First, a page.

Is Florida cursed? Was there a moment God looked down from on high and asked Himself, should I make a mockery of the human condition right here in the land of flowers where Spanish adventurers slaughtered tribes, where American regiments hunted Native Americans in the swamps, where birders shot millions for feathered plume hats?
In the April 2007 session of the state legislature, Florida Democrats–the minority party– made a deal with Republicans to move the date of the Presidential primary.
As a result, national Democratic officials decided to penalize Florida, refusing to seat the state’s delegates at the upcoming national convention where the party’s candidate for the November presidential election will be chosen.
“Although pushed by the Legislature’s Republican leaders and signed into law by Republican Gov. Charlie Crist, Democrats supported the early primary because it was an amendment tacked onto legislation that mandated a paper trail for Florida election ballots.” (Sun-Sentinel, Sept. 23, 2007)
In August 2007, the DNC (Democratic National Committee) voted to strip Florida of its 210 delegates unless state Democrats agreed to delay the primary by at least a week.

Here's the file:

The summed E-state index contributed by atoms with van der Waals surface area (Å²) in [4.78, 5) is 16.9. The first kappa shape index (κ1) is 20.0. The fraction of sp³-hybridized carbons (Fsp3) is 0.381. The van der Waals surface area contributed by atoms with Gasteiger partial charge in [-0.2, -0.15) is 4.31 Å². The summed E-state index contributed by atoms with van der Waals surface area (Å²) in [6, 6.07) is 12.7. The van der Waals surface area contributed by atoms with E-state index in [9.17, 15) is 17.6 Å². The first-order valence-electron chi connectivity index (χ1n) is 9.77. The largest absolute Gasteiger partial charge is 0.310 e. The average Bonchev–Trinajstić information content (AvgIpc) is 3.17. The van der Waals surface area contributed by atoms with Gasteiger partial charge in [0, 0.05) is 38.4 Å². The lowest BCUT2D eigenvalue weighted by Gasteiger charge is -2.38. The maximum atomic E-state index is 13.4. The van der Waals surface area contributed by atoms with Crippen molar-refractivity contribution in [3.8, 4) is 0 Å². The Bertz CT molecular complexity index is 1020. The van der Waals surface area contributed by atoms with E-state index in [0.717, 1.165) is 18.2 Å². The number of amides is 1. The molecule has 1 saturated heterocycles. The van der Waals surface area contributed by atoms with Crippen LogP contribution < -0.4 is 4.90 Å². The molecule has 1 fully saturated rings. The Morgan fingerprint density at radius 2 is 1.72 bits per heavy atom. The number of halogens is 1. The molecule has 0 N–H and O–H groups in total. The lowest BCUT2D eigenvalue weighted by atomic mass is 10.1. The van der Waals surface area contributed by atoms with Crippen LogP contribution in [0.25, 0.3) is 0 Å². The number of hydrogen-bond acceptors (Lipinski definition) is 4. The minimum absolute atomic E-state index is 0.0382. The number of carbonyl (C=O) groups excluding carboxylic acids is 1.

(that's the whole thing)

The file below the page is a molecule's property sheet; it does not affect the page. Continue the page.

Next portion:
Florida Democrats held their ground, racing forward just like Road Runner in the TV cartoon so proud of his speed that he races off the cliff and hangs in mid-air, looking down before realizing what he’s done. Beep beep.
We will never know whether Republican officials did a little dance to conjure the storm they had drummed up: at the very least, Republican strategist Al Cardenas wrapped up Florida party chairman Karen Thurman in a bear hug.
Now to the particulars.
A year ago, Hillary Clinton appeared to have a lock on the Democratic nomination to be president. Things change: yes they do.
As it stands, the count on Democratic delegates across the nation is nearly even. The key fact is the shift of momentum to Barack Obama. Florida delegates that will not be seated (along with Michigan, punished by the party for similarly breaking ranks by moving its primary date) at the summer convention in Denver could be as pivotal as the superdelegate count.
There are several proposals to resolve the impasse: do something, or, nothing. The “something” requires initiative and money from Florida Democrats-to re-do the primary, now, or to hold a state caucus. It also requires agreement of the DNC and that holds its own set of difficulties, given the strong stand that party leaders took by penalizing Florida and Michigan in the first place. Hillary wants the delegates counted. Barack does not.
Meanwhile, the clock ticks toward the next primaries in Wisconsin, Texas and Ohio.
Such mischief a faun or nymph or sprite could dream up, not a Christian God. Florida, what have you done? Still, Republicans have made such a wreck of the economy, Democrats will have to put on two left shoes to miss their walk to the White House.
ALAN FARAGO of Coral Gables, who writes about the environment and the politics of South Florida, can be reached at email@example.com.